September 30, 2019 -- Thirty-five individuals have been charged in relation to more than $2.1 billion in fraudulent billing for expensive, unnecessary genetic cancer testing of Medicare patients, according to the U.S. Department of Justice (DOJ).
The charges follow an investigation by the criminal division of the DOJ, the U.S. Department of Health and Human Services' Office of the Inspector General, and the FBI. The defendants include 10 medical professionals and are based in the following five federal districts:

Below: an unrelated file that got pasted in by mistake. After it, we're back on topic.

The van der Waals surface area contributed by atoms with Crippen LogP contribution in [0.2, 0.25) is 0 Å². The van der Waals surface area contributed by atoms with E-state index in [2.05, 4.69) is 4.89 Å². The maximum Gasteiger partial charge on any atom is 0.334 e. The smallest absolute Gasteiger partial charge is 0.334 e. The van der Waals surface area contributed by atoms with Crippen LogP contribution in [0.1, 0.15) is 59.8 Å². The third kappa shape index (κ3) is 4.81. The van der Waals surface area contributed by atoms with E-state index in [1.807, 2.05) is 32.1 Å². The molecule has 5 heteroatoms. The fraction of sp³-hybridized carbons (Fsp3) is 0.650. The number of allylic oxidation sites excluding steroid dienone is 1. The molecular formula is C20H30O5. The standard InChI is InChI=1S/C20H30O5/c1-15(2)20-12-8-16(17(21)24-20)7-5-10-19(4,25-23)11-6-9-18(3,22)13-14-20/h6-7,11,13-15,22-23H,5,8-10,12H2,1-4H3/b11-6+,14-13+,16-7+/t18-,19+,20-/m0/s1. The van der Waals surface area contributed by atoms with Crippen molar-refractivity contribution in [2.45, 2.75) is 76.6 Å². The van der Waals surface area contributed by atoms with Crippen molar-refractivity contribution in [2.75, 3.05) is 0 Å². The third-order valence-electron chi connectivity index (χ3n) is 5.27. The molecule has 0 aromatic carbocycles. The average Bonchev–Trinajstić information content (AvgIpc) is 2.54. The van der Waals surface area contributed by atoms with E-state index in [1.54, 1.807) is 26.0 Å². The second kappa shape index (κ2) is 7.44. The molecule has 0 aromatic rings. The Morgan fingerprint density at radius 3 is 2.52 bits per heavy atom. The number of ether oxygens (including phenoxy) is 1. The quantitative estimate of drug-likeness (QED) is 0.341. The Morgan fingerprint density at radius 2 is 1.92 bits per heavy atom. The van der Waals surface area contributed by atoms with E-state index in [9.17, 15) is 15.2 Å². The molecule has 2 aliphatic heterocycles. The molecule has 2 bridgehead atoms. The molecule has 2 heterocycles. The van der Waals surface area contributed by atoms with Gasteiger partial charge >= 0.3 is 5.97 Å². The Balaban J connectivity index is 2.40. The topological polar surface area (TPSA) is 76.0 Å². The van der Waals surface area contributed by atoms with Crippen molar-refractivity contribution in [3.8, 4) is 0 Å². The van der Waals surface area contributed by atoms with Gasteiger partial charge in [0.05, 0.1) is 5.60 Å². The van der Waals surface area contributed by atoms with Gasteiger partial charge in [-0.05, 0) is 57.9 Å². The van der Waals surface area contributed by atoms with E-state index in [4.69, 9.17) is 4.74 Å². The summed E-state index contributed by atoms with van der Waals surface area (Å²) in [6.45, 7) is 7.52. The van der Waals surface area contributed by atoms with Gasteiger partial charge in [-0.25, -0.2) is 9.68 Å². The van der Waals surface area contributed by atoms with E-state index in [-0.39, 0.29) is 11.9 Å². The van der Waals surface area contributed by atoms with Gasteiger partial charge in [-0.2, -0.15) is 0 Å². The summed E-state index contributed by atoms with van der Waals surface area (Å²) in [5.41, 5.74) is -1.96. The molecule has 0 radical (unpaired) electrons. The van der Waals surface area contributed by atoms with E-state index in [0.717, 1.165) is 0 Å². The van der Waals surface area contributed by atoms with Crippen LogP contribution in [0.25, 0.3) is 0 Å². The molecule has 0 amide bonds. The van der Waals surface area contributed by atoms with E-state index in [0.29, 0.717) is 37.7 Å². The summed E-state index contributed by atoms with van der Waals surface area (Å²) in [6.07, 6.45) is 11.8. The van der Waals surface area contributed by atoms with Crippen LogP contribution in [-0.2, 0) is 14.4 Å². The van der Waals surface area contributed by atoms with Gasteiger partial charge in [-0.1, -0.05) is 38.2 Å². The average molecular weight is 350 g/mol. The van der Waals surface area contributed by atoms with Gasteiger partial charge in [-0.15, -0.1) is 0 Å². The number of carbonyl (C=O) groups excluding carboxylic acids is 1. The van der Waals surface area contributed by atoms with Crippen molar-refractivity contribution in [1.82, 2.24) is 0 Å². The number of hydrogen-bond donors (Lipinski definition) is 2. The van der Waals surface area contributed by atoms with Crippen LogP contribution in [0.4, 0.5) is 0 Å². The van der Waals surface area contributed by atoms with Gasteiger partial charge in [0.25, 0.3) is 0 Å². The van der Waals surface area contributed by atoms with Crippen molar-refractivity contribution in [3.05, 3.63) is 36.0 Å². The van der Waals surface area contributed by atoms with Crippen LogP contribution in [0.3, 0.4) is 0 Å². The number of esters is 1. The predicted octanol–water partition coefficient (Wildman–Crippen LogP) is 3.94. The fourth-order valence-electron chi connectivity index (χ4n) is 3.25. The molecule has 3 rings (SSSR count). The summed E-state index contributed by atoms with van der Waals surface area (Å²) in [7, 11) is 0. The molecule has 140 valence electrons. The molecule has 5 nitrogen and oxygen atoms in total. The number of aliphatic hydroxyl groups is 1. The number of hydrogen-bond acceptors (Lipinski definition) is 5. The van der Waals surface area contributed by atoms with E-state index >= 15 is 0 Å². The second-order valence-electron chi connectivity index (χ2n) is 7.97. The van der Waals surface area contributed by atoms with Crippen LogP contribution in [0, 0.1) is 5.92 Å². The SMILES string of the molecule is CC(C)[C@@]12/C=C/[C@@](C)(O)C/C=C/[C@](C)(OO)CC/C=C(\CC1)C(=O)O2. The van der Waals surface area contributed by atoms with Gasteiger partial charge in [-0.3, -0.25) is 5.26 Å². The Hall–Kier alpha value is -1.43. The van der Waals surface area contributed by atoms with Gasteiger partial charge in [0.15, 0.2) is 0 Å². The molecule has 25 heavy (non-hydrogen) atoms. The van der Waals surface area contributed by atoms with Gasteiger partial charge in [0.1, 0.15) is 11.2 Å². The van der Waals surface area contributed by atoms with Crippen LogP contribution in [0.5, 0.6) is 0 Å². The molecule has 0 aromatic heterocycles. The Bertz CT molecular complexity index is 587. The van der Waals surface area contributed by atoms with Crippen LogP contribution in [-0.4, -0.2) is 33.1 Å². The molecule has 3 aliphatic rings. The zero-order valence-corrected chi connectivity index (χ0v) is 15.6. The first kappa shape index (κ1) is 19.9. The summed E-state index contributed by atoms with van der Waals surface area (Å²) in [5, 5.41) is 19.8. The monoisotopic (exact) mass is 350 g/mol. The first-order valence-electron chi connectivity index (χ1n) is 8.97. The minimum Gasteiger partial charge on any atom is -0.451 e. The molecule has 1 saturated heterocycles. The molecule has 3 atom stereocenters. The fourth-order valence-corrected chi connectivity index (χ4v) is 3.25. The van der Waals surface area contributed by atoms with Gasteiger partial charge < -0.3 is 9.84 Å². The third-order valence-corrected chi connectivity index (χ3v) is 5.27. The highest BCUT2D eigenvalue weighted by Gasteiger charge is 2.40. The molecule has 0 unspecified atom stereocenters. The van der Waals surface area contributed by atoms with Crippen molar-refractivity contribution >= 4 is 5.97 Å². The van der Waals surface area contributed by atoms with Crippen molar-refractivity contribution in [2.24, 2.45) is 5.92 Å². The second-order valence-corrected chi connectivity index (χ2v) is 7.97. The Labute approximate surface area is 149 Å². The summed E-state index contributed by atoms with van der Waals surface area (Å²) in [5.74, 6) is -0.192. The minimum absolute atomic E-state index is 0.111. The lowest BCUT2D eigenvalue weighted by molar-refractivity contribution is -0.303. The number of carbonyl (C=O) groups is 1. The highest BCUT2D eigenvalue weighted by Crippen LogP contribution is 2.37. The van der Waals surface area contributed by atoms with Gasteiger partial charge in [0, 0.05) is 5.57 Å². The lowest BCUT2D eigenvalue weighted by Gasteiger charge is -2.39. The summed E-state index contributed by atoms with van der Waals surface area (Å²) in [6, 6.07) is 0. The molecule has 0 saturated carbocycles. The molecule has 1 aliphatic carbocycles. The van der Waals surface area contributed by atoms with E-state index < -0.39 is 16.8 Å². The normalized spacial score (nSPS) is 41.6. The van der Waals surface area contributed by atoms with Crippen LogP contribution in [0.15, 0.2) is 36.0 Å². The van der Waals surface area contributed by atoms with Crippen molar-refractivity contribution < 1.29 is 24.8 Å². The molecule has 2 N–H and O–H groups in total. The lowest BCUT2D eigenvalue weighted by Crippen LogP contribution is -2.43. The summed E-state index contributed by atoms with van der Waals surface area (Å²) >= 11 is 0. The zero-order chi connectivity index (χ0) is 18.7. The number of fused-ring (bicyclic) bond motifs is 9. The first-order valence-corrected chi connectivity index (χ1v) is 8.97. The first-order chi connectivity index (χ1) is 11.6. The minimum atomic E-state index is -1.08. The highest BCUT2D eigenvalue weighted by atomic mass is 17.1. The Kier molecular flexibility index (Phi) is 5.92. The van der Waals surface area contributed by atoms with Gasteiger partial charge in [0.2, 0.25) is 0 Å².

The scams involved fraudulent billing for genetic testing through clinical laboratories and telemedicine providers. The labs involved received bribes and kickbacks for referring Medicare patients to medical professionals working with fraudulent telemedicine companies, the DOJ explained. Unsuspecting patients were lured into the scheme and either never received their test results or were given tests that were not usable for medical care, officials charged.